SALT LAKE CITY — From the gold plates and the Book of Mormon to the Nauvoo Female Relief Society Leadership and Minute Book to several of the Prophet Joseph Smith’s journals and letters, the collection of 13 essays in “Foundational Texts of Mormonism: Examining Major Early Sources” (Oxford University Press, $74, 448 pages) utilizes insights from the Joseph Smith Papers and a focus on historical context to more fully understand foundational texts of Mormonism.
The book is edited by three scholars who work with the Joseph Smith Papers — a multivolume project to publish documents by or related to the Prophet Joseph Smith as the founding prophet and first president of the LDS Church. “Foundational Texts of Mormonism” editors are Mark Ashurst-McGee, the project’s senior review editor; Robin Jensen, project archivist and associate managing historian, and Sharalyn Howcroft, archivist and document specialist.
“Oxford has now a long history of Mormon publication,” Jensen added, “and it’s rewarding to see them take seriously an in-depth study of early Mormon texts.”
One reason the book is considered “in-depth” is the exhaustive focus on textual analysis made possible by insights from the Joseph Smith Papers project.
“Close textual scholarship occurred well before the Joseph Smith Papers,” Jensen said, “but the project has made more accessible new analysis and answers to the types of questions not previously asked. … ‘Foundational Texts of Mormonism’ considers some of the most important early Mormon documents.”
These documents are considered foundational to Mormonism in two ways, the editors noted.
“First, we refer to Mormonism’s founding period,” the editors write in the book’s introduction. “Second, we mean those major sources that historians repeatedly use in their research when they study Joseph Smith and early Mormonism.”
The book looks not just at the historical sources, but also the context in which they were created.
“It’s the difference between reading the journals of Joseph Smith created in Nauvoo to reconstruct events rather than looking at the sacred and historical reasons for which Smith and his clerks created those journals in the first place,” Jensen said.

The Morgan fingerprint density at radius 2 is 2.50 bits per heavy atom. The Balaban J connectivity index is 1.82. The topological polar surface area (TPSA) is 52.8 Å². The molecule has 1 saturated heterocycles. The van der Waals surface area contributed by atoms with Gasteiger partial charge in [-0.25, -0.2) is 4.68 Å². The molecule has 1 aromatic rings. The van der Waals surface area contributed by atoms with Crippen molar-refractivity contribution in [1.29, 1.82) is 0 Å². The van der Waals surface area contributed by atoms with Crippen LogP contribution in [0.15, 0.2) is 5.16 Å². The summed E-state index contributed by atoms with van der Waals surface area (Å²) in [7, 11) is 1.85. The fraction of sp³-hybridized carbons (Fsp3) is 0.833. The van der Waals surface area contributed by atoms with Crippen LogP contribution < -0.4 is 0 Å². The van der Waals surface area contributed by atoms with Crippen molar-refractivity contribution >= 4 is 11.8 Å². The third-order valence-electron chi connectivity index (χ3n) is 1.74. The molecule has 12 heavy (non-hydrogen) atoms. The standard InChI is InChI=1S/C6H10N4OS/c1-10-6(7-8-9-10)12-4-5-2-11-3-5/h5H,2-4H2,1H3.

“We have no question that any historical document has a story to tell,” Jensen continued. “And usually, the story waiting is quite interesting. All one must do is dig deeper than the casual, surface-level reading often done with these manuscripts.”
The combination of scholarly expertise and contextual vision made the search for essay contributors especially important, the editors said.
“Initially, there is a concern of whether the vision for the book has been adequately conveyed to the contributors and if the essays will go in the intended direction,” Howcroft said. “We had a lot of trust in the scholars and knew their capacity.”
“The combination of essays exceeded our expectations,” Howcroft added.
Those familiar with Mormon history will instantly recognize the names of several contributors.
Richard Bushman, well-known for his biography “Joseph Smith: Rough Stone Rolling,” opens the volume with an ambitious essay that views the gold plates as a foundational text of Mormonism.
Thomas Wayment, a BYU professor, examines the purposes of Joseph Smith’s new translation of the Bible and takes special care to consider the context in which the translation took place.
Harvard professor Laurel Thatcher Ulrich looks at the early diaries of Wilford Woodruff.
Nine other scholars examine topics ranging from the textual culture of the Nauvoo Female Relief Society to a re-examination of Lucy Mack Smith’s history.
The application of new research made available via the Joseph Smith Papers helps dig deeper into the sources, while the focus on context shakes off the dust and adds a vibrant sense of color.
All the while, the book is made appealing to both scholars and general members of the LDS Church.
“This is a scholarly volume,” said Howcroft, “but attendance at our recent book signing at Benchmark Books demonstrated the volume appeals to individuals who are not professionally trained historians but have a passion for Mormon history.”
“Mormons have an inherent interest in their history,” Jensen said, “and this book offers some of the best insight on some of the church’s most important documents.”
* Click here to read this article as originally published in the Mormon Times on May 3, 2018. Additionally, the selected quotes in this article come from “10 questions with the editors of ‘Foundational Texts of Mormonism.'”